Piecing Together the Network-Centric Puzzle: Using Operational Functions to Analyze Potential Coalition Partners
NAVAL WAR COLL NEWPORT RI JOINT MILITARY OPERATIONS DEPT
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Network Centric Warfare NCW proposes to radically enhance the United States future war fighting abilities by shifting from a platform-centric to network-centric military. However, it tends to minimize the challenges involved with seamlessly integrating future coalition partners into the network. Proponents of NCW theory argue that it can enhance the speed of operations, but applying it in a multilateral environment generates friction. This friction results from two conditions, the political desire or necessity to increase the number of coalition partners, and the military requirement to efficiently and effectively integrate these nations into the multinational force. Although the expense of technology, inability to create an integrated command and control structure, need for compatible equipment, integration of differing cultures, inability to share information, and lack of doctrine and training inevitably present challenges to operational efficiency and effectiveness, this does not mean that network-centric operations cannot work in a multinational environment. To overcome these challenges, we must identify those countries capable of being full-fledged partners and those that will have difficulty keeping up. By focusing on their capabilities through the lens of operational functions, joint staffs will have a foundation for the operational planning process. Then, where required, Combatant Commanders will be able to identify shortfalls and help develop these countries through Theater Security Cooperation Plans. Finally, these forces can be incorporated where they will have the least negative impact upon the system. In this paper, historical examples focused on three operational functions - protection, intelligence and logistics - are used to suggest where countries could fit into the NCW environment.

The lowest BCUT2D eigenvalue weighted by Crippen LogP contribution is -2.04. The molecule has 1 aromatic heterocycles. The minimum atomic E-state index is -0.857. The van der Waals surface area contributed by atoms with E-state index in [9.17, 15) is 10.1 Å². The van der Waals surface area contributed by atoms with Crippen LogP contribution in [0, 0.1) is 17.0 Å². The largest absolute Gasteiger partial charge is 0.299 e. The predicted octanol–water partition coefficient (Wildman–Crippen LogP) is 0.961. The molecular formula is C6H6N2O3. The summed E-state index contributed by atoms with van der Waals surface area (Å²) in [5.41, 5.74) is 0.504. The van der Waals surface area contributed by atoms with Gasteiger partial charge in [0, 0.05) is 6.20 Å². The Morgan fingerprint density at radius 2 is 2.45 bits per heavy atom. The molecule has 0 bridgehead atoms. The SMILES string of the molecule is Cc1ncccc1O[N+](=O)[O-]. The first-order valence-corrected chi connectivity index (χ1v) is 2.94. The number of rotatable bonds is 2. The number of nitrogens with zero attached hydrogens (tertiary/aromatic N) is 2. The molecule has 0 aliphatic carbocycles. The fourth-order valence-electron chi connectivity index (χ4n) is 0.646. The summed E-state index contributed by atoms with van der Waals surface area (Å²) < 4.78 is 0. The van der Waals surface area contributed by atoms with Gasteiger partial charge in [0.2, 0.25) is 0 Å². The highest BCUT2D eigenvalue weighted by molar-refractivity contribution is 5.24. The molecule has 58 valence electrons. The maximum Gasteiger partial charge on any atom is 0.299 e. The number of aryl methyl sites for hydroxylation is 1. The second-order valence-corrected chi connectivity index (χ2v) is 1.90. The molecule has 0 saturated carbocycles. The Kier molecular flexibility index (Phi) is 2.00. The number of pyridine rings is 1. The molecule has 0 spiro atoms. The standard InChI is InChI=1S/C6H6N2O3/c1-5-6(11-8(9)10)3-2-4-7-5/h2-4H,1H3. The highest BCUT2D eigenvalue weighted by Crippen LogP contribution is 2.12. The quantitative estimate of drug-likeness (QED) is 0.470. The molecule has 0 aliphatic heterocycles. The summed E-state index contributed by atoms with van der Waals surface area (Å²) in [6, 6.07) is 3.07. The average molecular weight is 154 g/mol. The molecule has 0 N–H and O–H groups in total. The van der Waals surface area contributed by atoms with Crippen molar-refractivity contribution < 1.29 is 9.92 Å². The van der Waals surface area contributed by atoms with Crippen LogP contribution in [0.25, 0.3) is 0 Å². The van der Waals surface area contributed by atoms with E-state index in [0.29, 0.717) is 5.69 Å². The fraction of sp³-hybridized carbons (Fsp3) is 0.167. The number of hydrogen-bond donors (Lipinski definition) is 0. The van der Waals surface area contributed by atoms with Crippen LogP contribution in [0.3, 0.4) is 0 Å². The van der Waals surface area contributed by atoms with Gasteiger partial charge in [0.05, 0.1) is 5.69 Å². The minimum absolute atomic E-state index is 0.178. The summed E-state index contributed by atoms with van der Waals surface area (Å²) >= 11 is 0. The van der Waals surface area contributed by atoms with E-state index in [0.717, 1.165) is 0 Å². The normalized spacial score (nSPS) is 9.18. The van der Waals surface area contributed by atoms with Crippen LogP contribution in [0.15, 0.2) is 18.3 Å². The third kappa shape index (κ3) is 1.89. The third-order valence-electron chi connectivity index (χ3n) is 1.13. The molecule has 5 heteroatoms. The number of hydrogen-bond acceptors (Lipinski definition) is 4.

- Command, Control and Communications Systems